samc0927 said...

Do any of you want to sell the power supply board out of your trash unit? I have a unit with a defective power supply and cannot seem to fix it.

Dominic said...

Thanks for the visual guide. I could not find this information anywhere else. It helped immensely.

gpgaal said...

Echoing the previous poster's comments, this was very clear, concise and steered me clear of several things that could have gone wrong before I even thought to do them! Thanks so much for turning what could have been a frustrating job into an easy step-by-step.

rslygh said...

Thanks for the comment, and I'm glad it was helpful!

N2IC said...

Thanks very much ! Just what I needed to fix the infamous C637 problem.

Jim said...

The whole screen of my 2005FWP flickered in any mode when powered-on while the monitor warmed up. It initially lasted a few seconds but after a month took 15 minutes to go away. Once it stopped flickering, the screen was normal until I powered it off for a short period of time. When I couldn’t stand it anymore I used this write-up to open the display and found 3 bad caps (bulged) on the power supply board. My board is a little different than the one shown. The bad caps were in a group (C210, C211, C212, C213, C301). I replaced them all and the monitor works great! Thanks for a great post. It made the disassembly easy.

hp coupon code said...

You can try searching Google for references that you find on the screen, but LCD panels are generally quite expensive, and with the price of new LCD monitors have dropped, it may be best to just look into getting a new one.

rslygh said...

I agree that you're probably better off purchasing a completely different monitor than trying to buy a replacement LCD screen for this one. This guide is strictly meant to help if you decide you want to attempt to repair what you have without purchasing anything.

wmv to mpeg said...

Echoed the comments of the poster above, this was a very clear, concise and directed away from me many things that could go wrong before thought to do them. This is for turning what could be a frustrating job becomes easy, step by step.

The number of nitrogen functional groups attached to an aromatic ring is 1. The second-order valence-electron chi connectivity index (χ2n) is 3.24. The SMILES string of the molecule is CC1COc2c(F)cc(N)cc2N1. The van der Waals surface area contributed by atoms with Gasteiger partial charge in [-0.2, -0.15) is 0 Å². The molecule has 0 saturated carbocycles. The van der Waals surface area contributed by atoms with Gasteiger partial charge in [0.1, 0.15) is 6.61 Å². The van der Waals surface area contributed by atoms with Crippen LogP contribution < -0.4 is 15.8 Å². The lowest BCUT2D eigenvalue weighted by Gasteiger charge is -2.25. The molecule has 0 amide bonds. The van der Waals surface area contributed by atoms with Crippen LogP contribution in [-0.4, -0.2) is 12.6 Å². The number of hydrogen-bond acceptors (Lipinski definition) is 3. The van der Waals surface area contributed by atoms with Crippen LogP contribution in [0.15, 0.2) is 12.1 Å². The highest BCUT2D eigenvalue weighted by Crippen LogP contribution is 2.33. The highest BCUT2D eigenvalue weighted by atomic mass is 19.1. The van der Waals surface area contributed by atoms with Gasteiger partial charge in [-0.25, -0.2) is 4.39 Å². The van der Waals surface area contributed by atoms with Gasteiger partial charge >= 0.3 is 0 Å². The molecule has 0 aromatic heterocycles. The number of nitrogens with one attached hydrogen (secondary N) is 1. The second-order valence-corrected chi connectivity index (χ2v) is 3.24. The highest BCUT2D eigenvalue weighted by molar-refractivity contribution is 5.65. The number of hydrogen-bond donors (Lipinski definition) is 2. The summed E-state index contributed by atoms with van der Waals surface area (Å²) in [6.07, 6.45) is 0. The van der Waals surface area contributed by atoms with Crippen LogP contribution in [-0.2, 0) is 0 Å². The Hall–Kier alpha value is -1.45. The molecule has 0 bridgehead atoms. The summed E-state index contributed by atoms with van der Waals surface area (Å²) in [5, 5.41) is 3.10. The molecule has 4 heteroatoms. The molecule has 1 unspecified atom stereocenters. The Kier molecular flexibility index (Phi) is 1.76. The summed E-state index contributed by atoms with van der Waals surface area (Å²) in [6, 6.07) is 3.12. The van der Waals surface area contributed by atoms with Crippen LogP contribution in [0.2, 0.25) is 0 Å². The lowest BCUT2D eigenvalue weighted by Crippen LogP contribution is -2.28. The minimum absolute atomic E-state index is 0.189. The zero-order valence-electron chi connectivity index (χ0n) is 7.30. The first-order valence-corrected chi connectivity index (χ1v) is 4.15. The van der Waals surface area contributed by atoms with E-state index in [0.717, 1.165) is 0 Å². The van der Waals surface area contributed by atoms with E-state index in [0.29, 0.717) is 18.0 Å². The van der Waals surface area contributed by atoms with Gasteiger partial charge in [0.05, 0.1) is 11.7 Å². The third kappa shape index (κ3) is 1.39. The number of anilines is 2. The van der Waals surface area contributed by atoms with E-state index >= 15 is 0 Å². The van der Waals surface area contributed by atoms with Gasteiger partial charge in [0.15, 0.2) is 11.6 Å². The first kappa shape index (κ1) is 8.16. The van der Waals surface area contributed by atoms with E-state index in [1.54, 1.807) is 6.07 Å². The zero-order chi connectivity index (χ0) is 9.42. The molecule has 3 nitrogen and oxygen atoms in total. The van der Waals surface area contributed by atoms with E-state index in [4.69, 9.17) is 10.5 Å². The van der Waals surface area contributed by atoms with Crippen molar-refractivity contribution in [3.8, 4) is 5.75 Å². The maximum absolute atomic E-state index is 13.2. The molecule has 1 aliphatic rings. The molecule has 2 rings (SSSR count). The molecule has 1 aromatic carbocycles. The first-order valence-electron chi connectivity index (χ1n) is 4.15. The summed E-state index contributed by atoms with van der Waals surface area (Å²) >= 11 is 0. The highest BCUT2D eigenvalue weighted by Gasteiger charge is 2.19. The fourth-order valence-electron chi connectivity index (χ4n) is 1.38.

Tané Tachyon said...

Today I replaced many of the capacitors on my monitor's power supply board, and your page was extremely helpful, thanks!

edecc56 said...

hi, i just took apart my monitor because while plugged in the screen flickers. Does anyone know what causes this? please email me if you have any solutions or if i can just buy a part. thankyou:)

edecc56@gmail.com

Anonymous said...

Thanks for this video. I fixed my 2005FPW by replacing the 470uf caps you pointed out. I used Panasonic FM caps, 35v.

dmb said...

Thanks for this explanation. I thought I had to open the screen up from the back, but your hint to pry open the faceplate was very helpful. When you do it carefully using a clean putty knife (because it is broad) to open up the faceplate from the side of the screen (not the outer edge) and using a big screwdriver to wiggle your way into the space and carefully wedging open the faceplate from there, using 45 degree turning motions. Protect the screen from damage with a cloth, of course.
The rest of the explanation was also helpful.
Big thanks!

Anonymous said...

Thanks, this helped a lot. I've got it apart without destroying it. No way I would've done that without your thoughtful description. I've got a similar situation as you. I've got two of these each with a different problem. I'm hoping mixing and matching some parts will give me a working one.

Anonymous said...

Thanks for taking the time to do this. I would not have gotten the bezel off intact without your help.

I had a flashing backlight issue, and recapping took care of it.

$12 and about an hour. Thanks for the help!